The government brief for this Review was that Sir Ron Dearing and his team should advise on how the existing system of post‐16 qualifications might be revised in order to encourage greater parity of esteem between General Certificate of Education (GCE) Advanced Level (A level) and parallel vocational and pre‐vocational routes. The brief included a government admonishment that A levels should not be discarded or undermined. The Secretary of State for Education, Gillian Shephard, writing to Dearing on 10 April 1995, instructed him that ‘Our key priorities remain to ensure that the rigour and standards of GCE A levels are maintained.’ This proviso made any radical overhaul, such as the introduction of a baccalaureate system, out of the question. The Committee was also tasked with suggesting ways to build on development in National Vocational Qualifications (NVQs) and General National Vocational Qualifications (GNVQs); to increase participation and achievement; to prepare young people better for work and for higher education; and to ensure value for money. Dearing himself described the purpose of the Review as being one of breaking down barriers between academic and vocational courses and thereby promoting parity of esteem between the two.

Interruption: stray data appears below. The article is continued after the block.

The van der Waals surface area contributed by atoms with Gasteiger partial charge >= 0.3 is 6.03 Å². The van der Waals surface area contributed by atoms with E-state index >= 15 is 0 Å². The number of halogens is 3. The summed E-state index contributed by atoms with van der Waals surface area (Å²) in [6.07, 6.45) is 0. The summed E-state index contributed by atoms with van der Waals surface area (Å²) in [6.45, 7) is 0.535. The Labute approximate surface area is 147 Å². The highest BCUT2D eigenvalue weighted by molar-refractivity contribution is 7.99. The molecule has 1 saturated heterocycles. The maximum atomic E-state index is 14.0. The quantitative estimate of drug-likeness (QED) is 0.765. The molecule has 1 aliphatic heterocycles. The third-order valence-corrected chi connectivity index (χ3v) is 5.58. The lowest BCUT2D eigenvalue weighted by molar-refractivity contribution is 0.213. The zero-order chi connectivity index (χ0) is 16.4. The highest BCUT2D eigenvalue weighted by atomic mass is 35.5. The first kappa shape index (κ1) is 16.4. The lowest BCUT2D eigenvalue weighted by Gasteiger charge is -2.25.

Describing the scale of the task, Dearing pointed out on page 1 of the Review's published report that, ‘In spite of action taken by the government to bring clarity into the structure of vocational qualifications, the world of education and training between the ages of 16 and 19 remains intelligible only to specialists.’ The proposals which emerged from the Review included the following: